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Moscow and Ankara Preparing for Mutual Sanctions


Russia is ready to roll joint business projects and give up military cooperation with Turkey because of the incident with the Su-24 bomber of the Russian Federation Air Force. It is reported by Kommersant citing high-ranking sources in the state bodies.

Other Russian media also announce "hard" measures, including the rejection of the pipeline project Turkish Stream and the construction of a nuclear power plant in Turkey.

Now the ball is on the side of Moscow and it is clear that it will worsen the relations. However, it will inevitably push Ankara to reciprocate. Apparently the most logical measure in this situation is a ban on the passage of Russian warships through the straits of Bosporus and Dardanelles. This is from where the Russian ships went to Syria with military equipment, which is now fighting in Syria.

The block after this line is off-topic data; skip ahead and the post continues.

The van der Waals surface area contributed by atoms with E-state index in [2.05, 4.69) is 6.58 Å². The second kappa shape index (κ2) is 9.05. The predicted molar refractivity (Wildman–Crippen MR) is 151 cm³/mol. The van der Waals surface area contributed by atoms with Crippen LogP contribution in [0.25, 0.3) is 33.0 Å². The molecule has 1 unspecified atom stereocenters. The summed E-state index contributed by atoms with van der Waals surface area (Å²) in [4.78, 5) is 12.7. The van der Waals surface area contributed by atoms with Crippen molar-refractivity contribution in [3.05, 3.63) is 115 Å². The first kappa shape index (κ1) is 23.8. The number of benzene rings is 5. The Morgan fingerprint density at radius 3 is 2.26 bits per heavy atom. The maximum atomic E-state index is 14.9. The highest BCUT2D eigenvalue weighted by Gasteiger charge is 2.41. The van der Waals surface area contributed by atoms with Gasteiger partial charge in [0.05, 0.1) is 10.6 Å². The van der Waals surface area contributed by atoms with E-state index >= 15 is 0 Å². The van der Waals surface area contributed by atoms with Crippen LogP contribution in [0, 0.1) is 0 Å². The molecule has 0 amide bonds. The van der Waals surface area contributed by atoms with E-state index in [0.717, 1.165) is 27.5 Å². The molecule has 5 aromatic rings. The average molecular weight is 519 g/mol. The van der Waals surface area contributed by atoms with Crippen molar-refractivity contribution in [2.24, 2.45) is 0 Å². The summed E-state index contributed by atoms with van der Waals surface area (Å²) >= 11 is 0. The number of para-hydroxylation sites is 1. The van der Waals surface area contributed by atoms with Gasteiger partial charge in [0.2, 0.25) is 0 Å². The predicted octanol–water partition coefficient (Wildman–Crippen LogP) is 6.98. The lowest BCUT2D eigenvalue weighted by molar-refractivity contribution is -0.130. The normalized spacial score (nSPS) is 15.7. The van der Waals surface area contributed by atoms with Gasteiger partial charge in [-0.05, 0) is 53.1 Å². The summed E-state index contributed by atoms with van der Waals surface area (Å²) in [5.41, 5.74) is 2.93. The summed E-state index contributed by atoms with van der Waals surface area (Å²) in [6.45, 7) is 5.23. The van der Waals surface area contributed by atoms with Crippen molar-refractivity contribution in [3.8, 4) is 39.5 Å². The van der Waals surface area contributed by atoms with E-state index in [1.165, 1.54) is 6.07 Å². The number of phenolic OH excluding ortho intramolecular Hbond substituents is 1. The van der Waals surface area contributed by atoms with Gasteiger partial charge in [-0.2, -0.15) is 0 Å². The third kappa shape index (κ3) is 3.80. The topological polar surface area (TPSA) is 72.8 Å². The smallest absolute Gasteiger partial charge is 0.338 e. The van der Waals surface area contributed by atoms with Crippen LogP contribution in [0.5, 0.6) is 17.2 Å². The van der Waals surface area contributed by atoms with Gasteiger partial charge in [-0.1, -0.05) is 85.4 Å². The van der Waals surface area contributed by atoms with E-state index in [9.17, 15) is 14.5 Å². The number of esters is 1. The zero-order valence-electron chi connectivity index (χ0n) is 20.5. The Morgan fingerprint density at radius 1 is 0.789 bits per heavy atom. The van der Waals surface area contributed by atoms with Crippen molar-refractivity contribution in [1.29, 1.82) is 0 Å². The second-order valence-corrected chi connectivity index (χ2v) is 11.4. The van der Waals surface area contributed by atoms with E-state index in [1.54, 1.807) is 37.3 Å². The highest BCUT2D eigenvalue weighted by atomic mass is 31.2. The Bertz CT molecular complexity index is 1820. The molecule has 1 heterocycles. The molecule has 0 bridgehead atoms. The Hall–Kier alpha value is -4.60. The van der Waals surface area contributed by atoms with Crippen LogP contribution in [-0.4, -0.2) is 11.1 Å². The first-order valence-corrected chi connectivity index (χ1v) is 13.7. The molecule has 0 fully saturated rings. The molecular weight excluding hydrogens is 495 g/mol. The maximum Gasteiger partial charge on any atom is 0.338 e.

According to the Montreux Convention, Turkey has the right to introduce such a ban if it considers that it constitutes a threat of war. And the appearance of Russian troops in Syria resulted in this. For Moscow, it will mean tougher conditions of warfare in Syria and additional costs.

In practice, the Russian military activity in the Mediterranean will be seriously hampered, and the current group will be locked. Apparently, Ankara is ready for such a turn because of Moscow's desire to establish its own order in Syria, regardless of NATO and Turkey. 



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